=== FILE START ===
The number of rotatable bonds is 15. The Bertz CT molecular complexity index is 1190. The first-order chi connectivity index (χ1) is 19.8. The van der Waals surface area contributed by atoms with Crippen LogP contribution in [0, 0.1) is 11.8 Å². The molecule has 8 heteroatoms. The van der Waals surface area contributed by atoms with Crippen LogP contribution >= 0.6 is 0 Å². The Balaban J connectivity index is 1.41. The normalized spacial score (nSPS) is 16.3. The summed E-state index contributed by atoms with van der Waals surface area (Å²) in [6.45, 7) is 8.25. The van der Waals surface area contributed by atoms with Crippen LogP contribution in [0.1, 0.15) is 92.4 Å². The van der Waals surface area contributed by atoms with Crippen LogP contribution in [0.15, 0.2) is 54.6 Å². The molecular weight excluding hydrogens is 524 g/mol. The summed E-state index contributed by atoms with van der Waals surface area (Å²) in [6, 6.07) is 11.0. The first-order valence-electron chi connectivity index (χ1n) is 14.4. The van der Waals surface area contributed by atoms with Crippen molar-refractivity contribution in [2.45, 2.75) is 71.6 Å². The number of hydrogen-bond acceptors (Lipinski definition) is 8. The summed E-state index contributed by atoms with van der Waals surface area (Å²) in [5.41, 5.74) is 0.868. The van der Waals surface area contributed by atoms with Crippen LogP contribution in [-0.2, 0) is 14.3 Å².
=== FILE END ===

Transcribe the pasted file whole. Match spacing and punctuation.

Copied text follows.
The number of rotatable bonds is 15. The Bertz CT molecular complexity index is 1190. The first-order chi connectivity index (χ1) is 19.8. The van der Waals surface area contributed by atoms with Crippen LogP contribution in [0, 0.1) is 11.8 Å². The molecule has 8 heteroatoms. The van der Waals surface area contributed by atoms with Crippen LogP contribution >= 0.6 is 0 Å². The Balaban J connectivity index is 1.41. The normalized spacial score (nSPS) is 16.3. The summed E-state index contributed by atoms with van der Waals surface area (Å²) in [6.45, 7) is 8.25. The van der Waals surface area contributed by atoms with Crippen LogP contribution in [0.1, 0.15) is 92.4 Å². The van der Waals surface area contributed by atoms with Crippen LogP contribution in [0.15, 0.2) is 54.6 Å². The molecular weight excluding hydrogens is 524 g/mol. The summed E-state index contributed by atoms with van der Waals surface area (Å²) in [6, 6.07) is 11.0. The first-order valence-electron chi connectivity index (χ1n) is 14.4. The van der Waals surface area contributed by atoms with Crippen molar-refractivity contribution in [2.45, 2.75) is 71.6 Å². The number of hydrogen-bond acceptors (Lipinski definition) is 8. The summed E-state index contributed by atoms with van der Waals surface area (Å²) in [5.41, 5.74) is 0.868. The van der Waals surface area contributed by atoms with Crippen LogP contribution in [-0.2, 0) is 14.3 Å².